Date of Award
DNA vaccines, HIV-1 vaccines, salmonella typhimurium
The promise of D N A vaccination is limited in part by invasive, untargeted administration. We refined the strategy by incorporating attenuated bacteria to deliver plasmids directly to APCs. Initial studies involved human macrophages, which were infected with aroASalmonella typhimurium transformed with eukaryotic vectors encoding 8- galactosidase. Results of staining with x-gal demonstrated effective transfer of plasmids to the target cells, which expressed the reporter gene themselves. Similarly, immunocytochemical staining of macrophages infected with bacteria bearing a eukaryotic vector encoding HIV-1 env showed expression of the viral gene. Macrophages were also infected with bacteria harboring vectors encoding SIV env and HIV-1 tat, then subjected to lysis, RNA extraction and RT-PCR. In this way, conceptual proof of the system was achieved at the level of transcription. Indeed, the latter case, we recovered a splice product, which specifically confirms eukaryotic expression. Further studies involved human DCs, cultivated from PBMCs in vitro. We first used flow cytometry to show that infection with Salmonella induces maturation, a state ultimately necessary for immunogenicity. Once again, bacteria carrying Bgalactosidase vectors were used initially. DCs were also infected with bacteria carrying a vector encoding HIV-1 gag, then stained for expression of the viral protein. Both immunocytochemistry and flow cytometry confirmed Gag expression. Finally, transduced DCs were co-cultivated with autologous T-cells in studies aimed at detecting interferon-7 expression as a gauge of antigen presentation. Bacteria were first transformed with eukaryotic vectors encoding influenza Ml protein. PBMCs were therefore obtained from donors known to have memory responses to influenza. Co-cultures yielded significant T-cell responses (by ELISpot and flow cytometry) to DCs transduced to express Ml. We next obtained PBMCs from HIV-1-infected donors, setting up co-cultures involving DCs infected with bacteria carrying HIV-1 gag vector. Again, significant T-cell responses were detected when DCs were transduced to express the viral protein using Salmonella. Thus, using attenuated S. typhimurium, we can deliver vectors encoding foreign antigens directly to human APCs. DCs transduced to express viral proteins can present antigen to autologous T-cells in vitro. As a vaccine tool, this strategy represents a potential way to achieve non-invasive, targeted delivery of DNA vaccines.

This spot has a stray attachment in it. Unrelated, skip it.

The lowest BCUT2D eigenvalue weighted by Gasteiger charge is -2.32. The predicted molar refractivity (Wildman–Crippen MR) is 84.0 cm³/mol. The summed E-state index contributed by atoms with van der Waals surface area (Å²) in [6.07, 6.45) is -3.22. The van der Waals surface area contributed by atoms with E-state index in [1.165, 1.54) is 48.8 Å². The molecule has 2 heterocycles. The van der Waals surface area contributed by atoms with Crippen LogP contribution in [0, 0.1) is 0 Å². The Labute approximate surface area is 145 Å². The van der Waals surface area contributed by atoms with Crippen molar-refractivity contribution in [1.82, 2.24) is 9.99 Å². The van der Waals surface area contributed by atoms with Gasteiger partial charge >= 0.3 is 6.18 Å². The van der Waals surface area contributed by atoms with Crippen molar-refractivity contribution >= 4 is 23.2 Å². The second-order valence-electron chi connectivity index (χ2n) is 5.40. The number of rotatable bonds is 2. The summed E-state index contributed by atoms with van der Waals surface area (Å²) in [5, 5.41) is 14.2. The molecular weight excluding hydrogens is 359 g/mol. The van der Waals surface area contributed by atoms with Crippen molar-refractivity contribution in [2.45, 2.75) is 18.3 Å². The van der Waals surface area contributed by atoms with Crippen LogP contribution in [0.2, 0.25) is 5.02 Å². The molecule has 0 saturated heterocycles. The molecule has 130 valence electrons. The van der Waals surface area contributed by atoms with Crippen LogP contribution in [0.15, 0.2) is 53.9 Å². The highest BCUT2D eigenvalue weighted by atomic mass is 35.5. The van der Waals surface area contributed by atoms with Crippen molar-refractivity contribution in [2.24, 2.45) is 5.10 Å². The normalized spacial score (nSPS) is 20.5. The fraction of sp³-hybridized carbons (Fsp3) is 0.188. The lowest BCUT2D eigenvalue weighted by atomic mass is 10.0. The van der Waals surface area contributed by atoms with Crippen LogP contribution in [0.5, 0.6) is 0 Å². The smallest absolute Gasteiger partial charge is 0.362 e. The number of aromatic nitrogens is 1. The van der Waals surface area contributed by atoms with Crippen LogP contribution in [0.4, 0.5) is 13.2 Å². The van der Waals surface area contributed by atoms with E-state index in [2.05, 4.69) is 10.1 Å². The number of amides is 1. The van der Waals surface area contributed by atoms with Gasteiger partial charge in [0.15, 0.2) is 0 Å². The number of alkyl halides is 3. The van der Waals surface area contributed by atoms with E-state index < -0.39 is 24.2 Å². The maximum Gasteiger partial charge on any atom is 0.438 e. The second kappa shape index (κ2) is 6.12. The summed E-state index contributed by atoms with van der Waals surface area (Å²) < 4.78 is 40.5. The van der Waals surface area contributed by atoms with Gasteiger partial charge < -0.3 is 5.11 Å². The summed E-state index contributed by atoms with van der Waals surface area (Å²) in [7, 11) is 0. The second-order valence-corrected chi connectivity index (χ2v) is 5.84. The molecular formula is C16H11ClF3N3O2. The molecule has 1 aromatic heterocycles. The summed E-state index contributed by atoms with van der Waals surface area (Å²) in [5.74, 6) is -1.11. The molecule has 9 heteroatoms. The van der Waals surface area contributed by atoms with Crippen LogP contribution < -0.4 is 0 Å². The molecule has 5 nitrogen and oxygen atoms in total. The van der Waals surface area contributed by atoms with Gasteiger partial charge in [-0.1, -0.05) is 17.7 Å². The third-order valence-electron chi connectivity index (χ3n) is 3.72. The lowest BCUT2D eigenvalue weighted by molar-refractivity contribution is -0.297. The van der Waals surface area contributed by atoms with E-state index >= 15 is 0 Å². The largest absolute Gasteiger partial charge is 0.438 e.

Gurner, Deborah, "Attenuated Salmonella Typhimurium Can Be Used to Transduce Human Dendritic Cells Towards Vaccination Against HIV-1" (2004). Student Theses and Dissertations. 33.